Jul 26, 2010

Tribute: Murli

So Warnie boy thinks no one will be able to beat Murli's record in test cricket. As much as i like Warne or admire Murli, there is something depressing about this statement. When you cap the range of human accomplishments, you are limiting freedom, you're limiting aspiration and all that makes us truly great. Anyway, only time will tell.

While statistics are important and a vital way of proving ones supremacy, they never tell the entire story why guys like Murli, Ganguly, Sampras and yes, even Sachin, stand out. HT did a feature on the number of times Murli was attacked by prominent fellow cricketers, columnists and even ex-stars of the game. From Nasser Hussain to Bishan Singh Bedi to Steve Waugh - they all called him names, ridiculed his 'throw' and all but wrote him off. Even when he was declared innocent of ball throwing charges in an independent inquiry, then Australian PM John Howard declared that Murli had been proven guilty of foul bowling tactics! How does one emerge from such mess and go on to record such feats? What about self doubt? What about the burden of being publicly shamed? Is this simply the magic of indomitable will or something deeper - a spiritual awareness, a deep seated knowledge that one must simply keep doing what one was sent on earth for? I dunno.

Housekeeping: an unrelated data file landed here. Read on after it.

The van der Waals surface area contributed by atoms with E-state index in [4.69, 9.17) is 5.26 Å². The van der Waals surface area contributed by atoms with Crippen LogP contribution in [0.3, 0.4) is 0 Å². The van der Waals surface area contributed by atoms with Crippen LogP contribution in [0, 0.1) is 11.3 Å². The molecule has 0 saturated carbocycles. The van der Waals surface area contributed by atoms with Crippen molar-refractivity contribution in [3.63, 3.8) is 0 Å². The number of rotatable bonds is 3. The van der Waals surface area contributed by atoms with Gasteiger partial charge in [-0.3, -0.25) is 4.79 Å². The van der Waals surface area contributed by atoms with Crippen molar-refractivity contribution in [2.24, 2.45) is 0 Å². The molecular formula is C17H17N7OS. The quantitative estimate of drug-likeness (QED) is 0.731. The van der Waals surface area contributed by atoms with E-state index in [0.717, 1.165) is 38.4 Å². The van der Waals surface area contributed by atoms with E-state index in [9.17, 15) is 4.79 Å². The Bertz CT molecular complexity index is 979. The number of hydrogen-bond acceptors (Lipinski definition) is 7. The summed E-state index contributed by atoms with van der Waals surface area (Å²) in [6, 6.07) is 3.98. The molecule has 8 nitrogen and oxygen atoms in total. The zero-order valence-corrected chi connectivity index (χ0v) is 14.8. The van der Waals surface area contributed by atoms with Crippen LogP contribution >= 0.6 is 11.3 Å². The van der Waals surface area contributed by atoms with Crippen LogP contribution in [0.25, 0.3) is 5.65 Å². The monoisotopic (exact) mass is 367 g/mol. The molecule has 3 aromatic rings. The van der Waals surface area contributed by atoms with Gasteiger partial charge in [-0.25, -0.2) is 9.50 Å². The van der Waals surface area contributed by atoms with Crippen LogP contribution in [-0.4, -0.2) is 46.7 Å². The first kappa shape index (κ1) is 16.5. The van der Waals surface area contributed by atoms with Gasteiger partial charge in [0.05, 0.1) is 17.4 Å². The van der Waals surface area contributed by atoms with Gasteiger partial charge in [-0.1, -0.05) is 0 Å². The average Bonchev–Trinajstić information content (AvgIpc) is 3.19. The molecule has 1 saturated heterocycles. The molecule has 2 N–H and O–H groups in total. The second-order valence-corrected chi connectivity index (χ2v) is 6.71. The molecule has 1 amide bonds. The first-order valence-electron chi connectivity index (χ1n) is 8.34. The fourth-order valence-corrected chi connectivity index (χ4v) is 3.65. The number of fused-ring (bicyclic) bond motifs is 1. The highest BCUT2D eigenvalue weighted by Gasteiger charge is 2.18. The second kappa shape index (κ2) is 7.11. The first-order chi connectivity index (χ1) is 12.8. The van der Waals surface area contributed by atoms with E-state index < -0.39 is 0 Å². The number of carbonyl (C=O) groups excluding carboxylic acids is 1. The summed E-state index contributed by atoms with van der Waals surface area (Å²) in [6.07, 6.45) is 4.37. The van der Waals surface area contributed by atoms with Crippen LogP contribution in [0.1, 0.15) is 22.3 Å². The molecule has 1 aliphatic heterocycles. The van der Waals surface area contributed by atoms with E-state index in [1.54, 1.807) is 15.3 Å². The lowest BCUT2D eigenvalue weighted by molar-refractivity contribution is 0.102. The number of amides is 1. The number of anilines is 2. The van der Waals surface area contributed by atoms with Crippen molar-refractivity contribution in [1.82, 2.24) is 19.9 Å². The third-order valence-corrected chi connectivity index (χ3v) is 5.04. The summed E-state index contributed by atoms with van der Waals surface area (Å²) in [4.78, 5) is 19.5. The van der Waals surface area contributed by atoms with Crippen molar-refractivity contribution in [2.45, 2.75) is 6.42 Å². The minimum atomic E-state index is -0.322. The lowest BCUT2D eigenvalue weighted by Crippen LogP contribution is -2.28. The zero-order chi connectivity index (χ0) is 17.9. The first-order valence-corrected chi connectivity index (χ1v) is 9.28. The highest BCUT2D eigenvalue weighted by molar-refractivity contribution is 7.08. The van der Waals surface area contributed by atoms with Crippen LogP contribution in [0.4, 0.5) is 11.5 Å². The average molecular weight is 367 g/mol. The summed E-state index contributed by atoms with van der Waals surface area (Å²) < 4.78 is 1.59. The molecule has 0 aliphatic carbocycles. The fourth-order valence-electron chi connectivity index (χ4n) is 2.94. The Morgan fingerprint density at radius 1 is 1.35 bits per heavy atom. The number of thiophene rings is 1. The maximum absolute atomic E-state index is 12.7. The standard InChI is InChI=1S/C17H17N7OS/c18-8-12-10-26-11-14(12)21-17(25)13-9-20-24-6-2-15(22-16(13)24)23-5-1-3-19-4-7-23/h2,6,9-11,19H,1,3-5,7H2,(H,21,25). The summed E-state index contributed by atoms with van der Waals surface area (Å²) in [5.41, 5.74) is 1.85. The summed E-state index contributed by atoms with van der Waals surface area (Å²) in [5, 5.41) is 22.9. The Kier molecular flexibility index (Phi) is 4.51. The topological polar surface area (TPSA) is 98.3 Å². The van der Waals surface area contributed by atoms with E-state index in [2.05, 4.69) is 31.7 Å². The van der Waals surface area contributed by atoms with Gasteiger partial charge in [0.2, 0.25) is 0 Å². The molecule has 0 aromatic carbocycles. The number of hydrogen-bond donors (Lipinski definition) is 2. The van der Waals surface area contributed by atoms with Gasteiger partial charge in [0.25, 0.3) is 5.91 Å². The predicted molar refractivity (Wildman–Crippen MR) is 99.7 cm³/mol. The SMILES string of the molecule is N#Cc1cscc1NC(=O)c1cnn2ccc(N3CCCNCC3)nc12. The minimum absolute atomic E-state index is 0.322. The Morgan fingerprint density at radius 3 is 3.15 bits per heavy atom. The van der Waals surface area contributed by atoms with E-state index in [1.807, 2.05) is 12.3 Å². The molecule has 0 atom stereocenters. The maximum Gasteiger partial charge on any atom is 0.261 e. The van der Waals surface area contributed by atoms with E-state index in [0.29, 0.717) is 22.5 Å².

There's a wonderful scene in 'Dead Poet's Society'  - that wonderful film about  John Keating, an English teacher at a uptight Brit boys boarding school who encourages the hitherto over-disciplined boys to think for themselves, seize the day and try all the things they ever wanted to, before they finally find their place in the world. There’s a scene in which Keating leads the boys out into the school courtyard and orders them to start walking about. As the boys shuffle out, you can see some of them are unsure, some skeptical, some plain bored. Their strides unmatched, they walk around the school yard and then gradually fall into rhythm and start marching together. Keating asks them to stop. He explains how when they’d first started out, they were all trying to walk about in their own way but the power of conformity is so overwhelming that it seduces us of any iota of individualism and we fall into stride with others. He says, “Now we all have a great need for acceptance, but you must trust that your beliefs are unique, your own, even though others may think them odd or unpopular, even though the herd may go.”